Conclusion and Recommendations

The importance of the preparation of good quality financial statements by the directors of companies can never be over accentuated. Financial reports when properly prepared can be used in making very good investment decisions, for a country like Nigeria; this will boost the economy and subsequently result in a better society at large. When a patient for instance goes to the doctor for treatment, it is unlikely, that the doctor will start prescribing drugs to the patience without a prior medical examination/test. In a similar fashion, it is improper for investors (both potential and active) and analysts to form investment decision without obeying the diagnosis principles i.e. a critical analysis of Statement of Profit or Loss and other Comprehensive Income, Statement of Financial Position, Statement of Cash flow and other vital documents of the reporting entity. Thus, investing in a company without proper and critical analysis of the financial statements is akin engaging in gambling. However, with proper analysis of the financial reports, the investor is able to make clearer and more confidence decision.

Flowing from this study, we can conclude that a large sample of our population is literate enough to understand the dynamics of financial reports and actually examine financial statements before making investment decisions. Additionally, the information content of financial statements of companies are adequate for investment decisions. However, it is useful to note that no matter how conscientious and painstaking an analysis is, of financial reports, if the reports are window dressed, the decision arrived at will be suboptimal and misguiding.

Sequel to the Foregoing, the Following Recommendations are Important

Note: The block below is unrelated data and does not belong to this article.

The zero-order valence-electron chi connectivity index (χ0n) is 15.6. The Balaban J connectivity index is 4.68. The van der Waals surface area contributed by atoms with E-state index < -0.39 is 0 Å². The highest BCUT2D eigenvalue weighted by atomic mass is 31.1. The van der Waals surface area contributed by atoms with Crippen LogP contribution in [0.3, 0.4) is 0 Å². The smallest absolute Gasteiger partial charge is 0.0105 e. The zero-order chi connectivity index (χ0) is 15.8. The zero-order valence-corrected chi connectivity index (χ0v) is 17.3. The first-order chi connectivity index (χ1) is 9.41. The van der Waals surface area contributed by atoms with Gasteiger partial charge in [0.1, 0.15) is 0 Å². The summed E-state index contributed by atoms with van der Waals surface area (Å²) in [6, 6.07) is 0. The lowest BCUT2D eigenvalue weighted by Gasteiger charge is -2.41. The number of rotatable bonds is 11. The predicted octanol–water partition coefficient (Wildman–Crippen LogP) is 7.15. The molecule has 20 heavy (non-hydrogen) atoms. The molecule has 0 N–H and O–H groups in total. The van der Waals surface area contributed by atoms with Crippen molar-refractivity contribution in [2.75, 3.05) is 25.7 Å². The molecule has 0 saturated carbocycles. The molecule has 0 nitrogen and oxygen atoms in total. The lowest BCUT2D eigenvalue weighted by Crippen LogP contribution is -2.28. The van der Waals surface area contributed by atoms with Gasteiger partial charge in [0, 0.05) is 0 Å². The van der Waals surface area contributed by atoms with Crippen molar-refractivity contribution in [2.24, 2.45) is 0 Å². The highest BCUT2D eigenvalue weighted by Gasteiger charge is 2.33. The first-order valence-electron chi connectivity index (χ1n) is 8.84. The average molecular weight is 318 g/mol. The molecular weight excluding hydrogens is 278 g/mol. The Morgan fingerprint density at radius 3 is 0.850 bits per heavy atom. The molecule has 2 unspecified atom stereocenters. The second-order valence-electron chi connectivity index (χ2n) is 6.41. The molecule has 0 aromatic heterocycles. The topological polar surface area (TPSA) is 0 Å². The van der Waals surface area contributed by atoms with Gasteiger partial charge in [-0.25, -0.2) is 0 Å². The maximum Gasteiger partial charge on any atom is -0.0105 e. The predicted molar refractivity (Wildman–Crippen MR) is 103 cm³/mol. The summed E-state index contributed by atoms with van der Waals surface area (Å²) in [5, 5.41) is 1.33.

1. Stakeholders should ensure that they do not invest in companies; based on their perceived net worth but they should subject the financial reports to detailed analysis, using tools such as ratio, trend and common size analysis.

2. Investors should not be unaware of the fact that many companies are using creative accounting techniques to disguise damaging information, to provide a distorted picture of the financial health of the business, and to smooth out unpredictable earnings. Thus investors should be on the lookout for specific indicators of potential problems or red flags such as: Downwards trends in earnings, increase in net income while operating cash flow is drifting downwards, disproportionate debts profile, switching auditors etc.

3. Useful as they seem, investors should be mindful of the fact that financial statements are historical in nature. Since the past do not always paint a perfect picture of the present or future, investors should in addition to financial statements analysis, investigate the internal and external environment of the reporting entities before arriving at a final investment decision.

4. There should be stiffer penalties meted out to companies that violate the financial reporting requirements and ethics. The enforcement unit of the Financial Reporting Council should be empowered to impose enhanced administrative sanctions against management of enterprises, auditors, and audit firms for violating accounting, auditing, and financial reporting requirements, with a view to misguiding investors.

5. Where in doubts, investors should seek the advice of a professional investment analyst(s) before investing in companies.

References